The author should care, but the reader shouldn’t, or at least, the reader should be lenient. It just doesn’t make sense to hold poker authors to a high grammatical standard in my opinion. It is asking too much of them with respect to their capacities (not to mention their discipline) and not all imprecision will impact comprehension. Obviously this takes a low view of the poker writing population, but I read a lot and that seems to me to be quite a reasonable view.

          It’s like interviewing a day labourer for his views on unionization and interrupting to correct him on “me and him” v “him and I.” The correcter is the one wasting time, we want to hear what he has to say!

          • I guess (suspect, but am not sure) that both you and Andrew disagree with me on this. Its not like I wouldn’t want to have my poker educational material actually copy edited. I just recognize that I shouldn’t expect it and am not disappointed. In my own writing/editing I am the biggest nit for typos, parallelism, and diction — but that doesn’t translate to those things for which I would criticize others :).

      • I agree calling attention to exploitive vs exploitative is super nitty. I always thought (perhaps mistakenly) that exploitive is the game theory term (eg exploitive strategy) while exploitative is the negative connotation having term (eg the prison industrial complex is an exploitative blight on American society).

  3. Nate, you mentioned you would put your quibbles re the book on the website. Do you have a website, or did you mean this website? If you have a website, I would certainly be interested in knowing it. I’ve listened to most of the podcasts, but don’t think I’ve heard the URL.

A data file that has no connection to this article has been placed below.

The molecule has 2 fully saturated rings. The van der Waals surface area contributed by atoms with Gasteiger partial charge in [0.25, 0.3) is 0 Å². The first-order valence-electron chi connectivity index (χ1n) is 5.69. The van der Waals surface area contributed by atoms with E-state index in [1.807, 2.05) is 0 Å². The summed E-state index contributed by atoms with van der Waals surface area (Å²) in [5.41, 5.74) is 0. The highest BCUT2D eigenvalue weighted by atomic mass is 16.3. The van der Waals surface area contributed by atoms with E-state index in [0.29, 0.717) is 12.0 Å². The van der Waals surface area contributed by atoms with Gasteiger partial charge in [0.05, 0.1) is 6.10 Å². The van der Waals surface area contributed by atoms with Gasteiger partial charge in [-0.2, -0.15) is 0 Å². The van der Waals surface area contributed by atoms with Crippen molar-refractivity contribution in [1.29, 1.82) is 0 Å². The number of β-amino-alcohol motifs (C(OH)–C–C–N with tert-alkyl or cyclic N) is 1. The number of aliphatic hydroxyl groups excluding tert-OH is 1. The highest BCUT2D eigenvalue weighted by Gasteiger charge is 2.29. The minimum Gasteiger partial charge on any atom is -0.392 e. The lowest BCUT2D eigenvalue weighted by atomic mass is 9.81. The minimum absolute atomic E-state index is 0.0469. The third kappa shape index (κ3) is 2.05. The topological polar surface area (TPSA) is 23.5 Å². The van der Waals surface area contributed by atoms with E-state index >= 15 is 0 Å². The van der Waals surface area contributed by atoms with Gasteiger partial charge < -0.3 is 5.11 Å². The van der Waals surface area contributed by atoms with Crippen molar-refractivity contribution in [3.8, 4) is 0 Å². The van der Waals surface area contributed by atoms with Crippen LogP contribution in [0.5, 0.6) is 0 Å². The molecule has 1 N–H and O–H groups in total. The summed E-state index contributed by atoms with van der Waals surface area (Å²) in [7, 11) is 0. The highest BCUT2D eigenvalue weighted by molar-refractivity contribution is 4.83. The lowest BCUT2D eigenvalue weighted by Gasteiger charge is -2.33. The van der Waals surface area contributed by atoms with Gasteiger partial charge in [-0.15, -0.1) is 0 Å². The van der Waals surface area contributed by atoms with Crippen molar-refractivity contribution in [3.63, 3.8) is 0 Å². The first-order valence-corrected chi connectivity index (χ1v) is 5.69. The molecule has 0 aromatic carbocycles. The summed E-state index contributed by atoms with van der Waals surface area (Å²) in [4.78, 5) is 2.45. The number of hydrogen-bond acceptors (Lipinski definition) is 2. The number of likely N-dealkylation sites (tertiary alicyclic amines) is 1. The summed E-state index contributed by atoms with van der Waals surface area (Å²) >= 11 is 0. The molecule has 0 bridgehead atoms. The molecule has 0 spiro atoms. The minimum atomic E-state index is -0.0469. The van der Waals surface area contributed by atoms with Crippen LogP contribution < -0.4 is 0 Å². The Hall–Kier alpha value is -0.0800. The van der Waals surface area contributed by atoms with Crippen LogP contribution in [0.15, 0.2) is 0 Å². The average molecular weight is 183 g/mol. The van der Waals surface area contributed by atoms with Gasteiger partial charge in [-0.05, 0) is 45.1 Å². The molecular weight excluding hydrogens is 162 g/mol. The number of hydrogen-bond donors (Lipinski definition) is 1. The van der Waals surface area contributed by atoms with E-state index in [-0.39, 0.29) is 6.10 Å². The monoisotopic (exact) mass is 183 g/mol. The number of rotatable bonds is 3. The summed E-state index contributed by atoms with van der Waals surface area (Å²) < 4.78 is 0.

As for part I, I’m a beginner and trying to learn as much as I can in the little time I have. Part I makes sense, but I’m terrified of employing the strategies because it seems like an easy road to spewville for a beginner.

    • No, I meant I’d post them here if anyone wanted them.

      WARNING: some of these are very minor. Some of them aren’t critical comments at all, just reflections on the material.

      p. 10: “There is nothing fundamental about ABC poker”–really? Surely it’s often fundamentally good to, e.g., play tight? Also the metaphysics of fundamentality is very tricky. Is there “nothing fundamental about” Newtonian mechanics because there is another more accurate analytical framework available? Obviously NM is way better than ABC poker in its domain, but still.

      p. 25: Danger! This example reminds the reader of what Miller said earlier in the nit example. But this isn’t the sort of spot that can be exploited by playing any two cards–you have to get to the turn this way before it becomes auto-profitable!

      “Up” as a verb?! (OK, OK, this book is very well-written.)

      p. 27: “So bloat pots preflop, and then steal more on the turn and river.” Careful! Bloating the pot might change his preflop range in ways that drastically change the turn spot! (Of course, a lot of those ways might actually make the turn spot _better_…)

      “Absolutely don’t make big calls against [nits]”–well, OK, but sometimes their preflop tendencies are much more reliable than their postflop tendencies, and sometimes their preflop tendencies take every VB out of their range! What about then?

  4. As I was reading the introduction to this podcast, at first I thought the Ed Miller book was called Playing the Poker. Now that’s a book I would read, and for which I would have high expectations.

Comments are closed.